If the police have contacted you and informed you that you are going to be arrested, there are two ways you can react.  You can get upset or you can consider yourself fortunate.  The truth is, most people don’t leave their homes thinking they will be arrested at some point during the day.  Having that information beforehand can be very helpful.  While getting arrested sucks, knowing you are going to get arrested is better than not knowing.  You can plan in ways that most people who are arrested can not.  Below are five tips that can be helpful given the cards that you have been dealt.



One of the worst parts of being put in jail is the fact that you will go MIA.  Many people will not know where you are.  If you are arrested without warning, you can spend at least a day or two in jail without warning.  If you know beforehand, you can work on getting your affairs in order.  Call your job and let them know you will be out or away.  Arrange for child care.  Arrange for your car to be put somewhere safe.  Pay any bills or other items that may be due during that time.  Basically, you should schedule your affairs in advance as if you are going on a short vacation.  Often, when people are arrested, they will be released pending trial or on bail.  If you will need to get bailed out, start calling people and making arrangements for bail.  In many jurisdictions, making bail arrangements prior to an arraignment can lead to your being released quicker.  Also try to get your inmate booking number and give it to your family and friends so that they can find out when you will be going to court.  It is also helpful to get the telephone number to the court, police department, and/or booking facility to your family and/or friends.  This will save time that will otherwise be spent on inmate search engines and looking for central booking sites for the number to a central booking facility.



If you have been charged with a crime and a Police Officer informs you that you have to surrender yourself, the last thing you are going to be worried about is eating.  In fact, most people will lose their appetites.  This is a serious mistake.  Just like the people that push the propaganda about how breakfast is the most important meal of the day, the meal you eat prior to getting arrested will often be quite important.  In some cases, you may not have access to food after being arrested for quite some time.  In other situations, you may get access to something that others are calling food, but that you would rather not eat.  Either way, what you eat before arrest will have a great impact on your jail experience for the first couple of hours or even the first day or two.  Avoid spicy foods and/or foods that do not agree with you.  If you are getting arrested, it is not the time to go eat spicy Indian food or Mexican food, especially if those items do not agree with you.  You know what is worse than having your stomach turning in knots?  Having to sit on the toilet with 10 or 20 strangers in an open room while they become increasingly angry about your inability to stop your meal from revisiting you in a holding cell.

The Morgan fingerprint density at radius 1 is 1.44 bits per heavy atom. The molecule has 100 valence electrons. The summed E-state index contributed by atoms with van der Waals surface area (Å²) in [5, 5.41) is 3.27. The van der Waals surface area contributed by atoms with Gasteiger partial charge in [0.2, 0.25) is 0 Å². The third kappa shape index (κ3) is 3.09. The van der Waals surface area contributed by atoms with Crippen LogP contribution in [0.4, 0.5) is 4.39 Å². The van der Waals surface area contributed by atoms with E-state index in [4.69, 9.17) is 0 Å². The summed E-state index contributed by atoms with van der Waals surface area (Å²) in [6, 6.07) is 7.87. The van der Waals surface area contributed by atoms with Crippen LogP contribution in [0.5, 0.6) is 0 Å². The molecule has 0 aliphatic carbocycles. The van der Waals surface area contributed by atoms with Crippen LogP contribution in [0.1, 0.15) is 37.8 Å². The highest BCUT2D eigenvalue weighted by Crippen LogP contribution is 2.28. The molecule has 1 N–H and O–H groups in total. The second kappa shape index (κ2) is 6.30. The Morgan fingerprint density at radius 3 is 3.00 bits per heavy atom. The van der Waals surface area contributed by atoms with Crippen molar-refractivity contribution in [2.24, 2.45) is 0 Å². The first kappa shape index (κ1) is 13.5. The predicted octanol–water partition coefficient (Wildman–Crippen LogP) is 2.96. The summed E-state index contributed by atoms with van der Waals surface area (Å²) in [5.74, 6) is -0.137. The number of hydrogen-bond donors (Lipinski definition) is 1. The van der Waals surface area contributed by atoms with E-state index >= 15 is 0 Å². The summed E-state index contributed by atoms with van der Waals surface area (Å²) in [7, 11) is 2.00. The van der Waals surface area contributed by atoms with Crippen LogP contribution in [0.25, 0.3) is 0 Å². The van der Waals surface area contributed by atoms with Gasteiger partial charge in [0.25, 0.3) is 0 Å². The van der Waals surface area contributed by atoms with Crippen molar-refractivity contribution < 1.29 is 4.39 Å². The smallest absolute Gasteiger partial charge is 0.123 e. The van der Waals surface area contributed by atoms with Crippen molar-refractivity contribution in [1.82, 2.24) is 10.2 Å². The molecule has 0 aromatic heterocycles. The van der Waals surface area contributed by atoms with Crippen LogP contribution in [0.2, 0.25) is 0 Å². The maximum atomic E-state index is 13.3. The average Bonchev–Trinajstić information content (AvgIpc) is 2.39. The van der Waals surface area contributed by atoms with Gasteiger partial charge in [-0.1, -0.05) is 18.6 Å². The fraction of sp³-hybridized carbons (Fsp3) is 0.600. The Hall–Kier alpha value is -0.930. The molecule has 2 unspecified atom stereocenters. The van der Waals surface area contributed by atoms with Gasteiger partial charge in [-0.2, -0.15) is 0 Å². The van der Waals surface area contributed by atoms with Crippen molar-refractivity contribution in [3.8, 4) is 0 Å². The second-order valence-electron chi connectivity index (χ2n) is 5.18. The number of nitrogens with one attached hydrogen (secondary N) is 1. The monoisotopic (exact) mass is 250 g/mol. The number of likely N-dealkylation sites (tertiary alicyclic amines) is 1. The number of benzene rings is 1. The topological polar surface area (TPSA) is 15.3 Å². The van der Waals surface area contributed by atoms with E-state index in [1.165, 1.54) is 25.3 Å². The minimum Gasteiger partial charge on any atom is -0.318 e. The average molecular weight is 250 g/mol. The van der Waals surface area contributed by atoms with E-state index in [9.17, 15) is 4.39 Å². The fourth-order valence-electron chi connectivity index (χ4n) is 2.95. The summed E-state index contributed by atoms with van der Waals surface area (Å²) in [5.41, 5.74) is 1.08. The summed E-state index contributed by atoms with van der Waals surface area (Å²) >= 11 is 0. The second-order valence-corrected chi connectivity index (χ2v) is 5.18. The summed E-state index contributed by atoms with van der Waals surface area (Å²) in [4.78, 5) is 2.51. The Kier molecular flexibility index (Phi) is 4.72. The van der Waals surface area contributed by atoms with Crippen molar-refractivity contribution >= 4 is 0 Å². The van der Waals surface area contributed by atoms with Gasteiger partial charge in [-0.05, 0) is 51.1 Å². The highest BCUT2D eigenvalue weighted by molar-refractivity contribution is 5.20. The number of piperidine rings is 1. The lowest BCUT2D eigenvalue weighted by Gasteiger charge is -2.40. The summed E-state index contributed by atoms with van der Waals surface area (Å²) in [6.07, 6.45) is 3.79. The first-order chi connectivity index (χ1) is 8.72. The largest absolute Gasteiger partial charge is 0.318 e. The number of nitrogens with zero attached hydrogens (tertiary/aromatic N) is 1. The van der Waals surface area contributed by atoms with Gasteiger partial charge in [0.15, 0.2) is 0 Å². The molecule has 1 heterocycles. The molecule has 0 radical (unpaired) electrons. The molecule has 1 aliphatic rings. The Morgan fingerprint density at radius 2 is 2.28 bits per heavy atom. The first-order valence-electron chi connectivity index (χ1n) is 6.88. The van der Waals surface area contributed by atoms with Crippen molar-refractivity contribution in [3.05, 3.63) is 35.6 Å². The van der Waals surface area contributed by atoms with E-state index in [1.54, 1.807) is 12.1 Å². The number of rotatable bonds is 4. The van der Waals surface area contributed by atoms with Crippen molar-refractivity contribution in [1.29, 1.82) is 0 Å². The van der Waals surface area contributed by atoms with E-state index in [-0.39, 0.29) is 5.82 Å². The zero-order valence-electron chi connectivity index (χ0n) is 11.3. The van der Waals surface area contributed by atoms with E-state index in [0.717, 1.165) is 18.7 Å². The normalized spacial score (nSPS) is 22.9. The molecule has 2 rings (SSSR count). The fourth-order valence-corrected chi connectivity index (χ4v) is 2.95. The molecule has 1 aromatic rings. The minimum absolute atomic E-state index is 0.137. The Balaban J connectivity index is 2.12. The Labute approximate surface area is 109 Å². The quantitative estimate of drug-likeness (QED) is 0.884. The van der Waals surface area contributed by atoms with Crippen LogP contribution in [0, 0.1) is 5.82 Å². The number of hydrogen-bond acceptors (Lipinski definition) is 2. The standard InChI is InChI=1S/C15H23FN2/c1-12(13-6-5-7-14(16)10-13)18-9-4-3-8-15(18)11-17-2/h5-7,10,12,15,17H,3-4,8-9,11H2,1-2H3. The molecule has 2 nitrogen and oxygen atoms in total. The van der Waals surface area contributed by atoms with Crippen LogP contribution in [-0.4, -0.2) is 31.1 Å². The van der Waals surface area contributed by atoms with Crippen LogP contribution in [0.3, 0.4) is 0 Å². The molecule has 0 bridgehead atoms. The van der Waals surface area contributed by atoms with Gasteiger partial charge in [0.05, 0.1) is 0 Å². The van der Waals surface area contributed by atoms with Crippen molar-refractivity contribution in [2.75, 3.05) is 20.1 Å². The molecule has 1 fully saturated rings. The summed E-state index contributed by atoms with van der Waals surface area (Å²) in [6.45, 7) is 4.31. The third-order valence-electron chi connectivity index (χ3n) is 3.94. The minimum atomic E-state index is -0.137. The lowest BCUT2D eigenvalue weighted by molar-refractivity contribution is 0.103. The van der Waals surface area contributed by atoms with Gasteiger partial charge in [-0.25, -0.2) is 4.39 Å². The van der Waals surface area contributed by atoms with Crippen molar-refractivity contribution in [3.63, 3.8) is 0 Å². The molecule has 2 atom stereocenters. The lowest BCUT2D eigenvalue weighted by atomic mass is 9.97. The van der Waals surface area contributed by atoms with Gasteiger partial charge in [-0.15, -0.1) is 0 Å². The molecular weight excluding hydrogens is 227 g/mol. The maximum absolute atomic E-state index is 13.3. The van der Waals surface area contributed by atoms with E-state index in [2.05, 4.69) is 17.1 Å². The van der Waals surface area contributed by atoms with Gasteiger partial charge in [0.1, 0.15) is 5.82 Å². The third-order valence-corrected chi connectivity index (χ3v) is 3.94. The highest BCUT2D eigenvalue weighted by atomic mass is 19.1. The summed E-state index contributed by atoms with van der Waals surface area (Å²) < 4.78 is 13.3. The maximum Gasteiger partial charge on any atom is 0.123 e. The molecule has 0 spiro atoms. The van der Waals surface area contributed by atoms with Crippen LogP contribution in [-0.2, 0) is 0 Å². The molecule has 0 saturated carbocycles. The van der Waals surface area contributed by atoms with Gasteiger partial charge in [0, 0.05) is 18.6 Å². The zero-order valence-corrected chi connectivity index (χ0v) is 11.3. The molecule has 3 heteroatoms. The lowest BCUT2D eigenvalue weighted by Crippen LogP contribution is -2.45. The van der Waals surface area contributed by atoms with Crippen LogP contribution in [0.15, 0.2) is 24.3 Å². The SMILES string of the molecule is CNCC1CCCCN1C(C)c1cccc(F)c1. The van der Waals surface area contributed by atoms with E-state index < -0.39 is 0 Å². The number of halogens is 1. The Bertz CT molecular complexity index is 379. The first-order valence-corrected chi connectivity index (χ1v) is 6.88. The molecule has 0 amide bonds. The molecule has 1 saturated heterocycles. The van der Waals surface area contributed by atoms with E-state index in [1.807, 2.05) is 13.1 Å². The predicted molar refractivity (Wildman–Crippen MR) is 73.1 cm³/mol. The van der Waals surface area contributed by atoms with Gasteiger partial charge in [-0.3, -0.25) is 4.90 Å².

You can not assume you will have access to a phone.  While you may wish to avoid people, sometimes, when you have been arrested, there is a pay phone in a cell.  In such cases, it is helpful to have a phone card that allows you to call a 1800 number instead of using coins.  Do not assume that there will be a phone.  Do not assume that if there is a phone, you will be able to use quarters or other change.  Often, the phone is full or broken.  Your best way of possibly being able to make calls is to bring some change like a roll of quarters (which may be taken from you) and a prepaid phone card.  Also be aware that you may be put under duress because you have a phone card and people may ask you to use it.  This can be very uncomfortable and in some cases dangerous.  Getting a couple in small denominations is helpful.



This is where knowing you are getting arrested before it happens can really be useful.  You may have to sit in your clothing for several days.  You also don’t know what you are going to encounter as far as temperature and conditions.  You may find yourself in a freezing room in the summer or in a hot room in the winter.  You may have to sleep on a floor or hard bench, or spending long periods of time sitting or laying on either.  You may want to dress in layers.  A top shirt or layer may double as a pillow or ground cloth.  Make sure your shoes are comfortable.  Also make sure that you look as nice as you can.  After all, at some point you will see a Judge who does not know you and will be making serious decisions about your life and freedom.  You may want to look the best you can.  You will also want to balance that with the fact that you may not see that Judge for a day or two and you will be in the same clothes.


Jail is not the time to wear your fancy watch or to show off.  Often, the police will take your stuff for safe keeping.  If you do have a situation where they take items from you, try to make sure they are vouchered and that you get a receipt.  However, the best advice is, leave your valuables at home.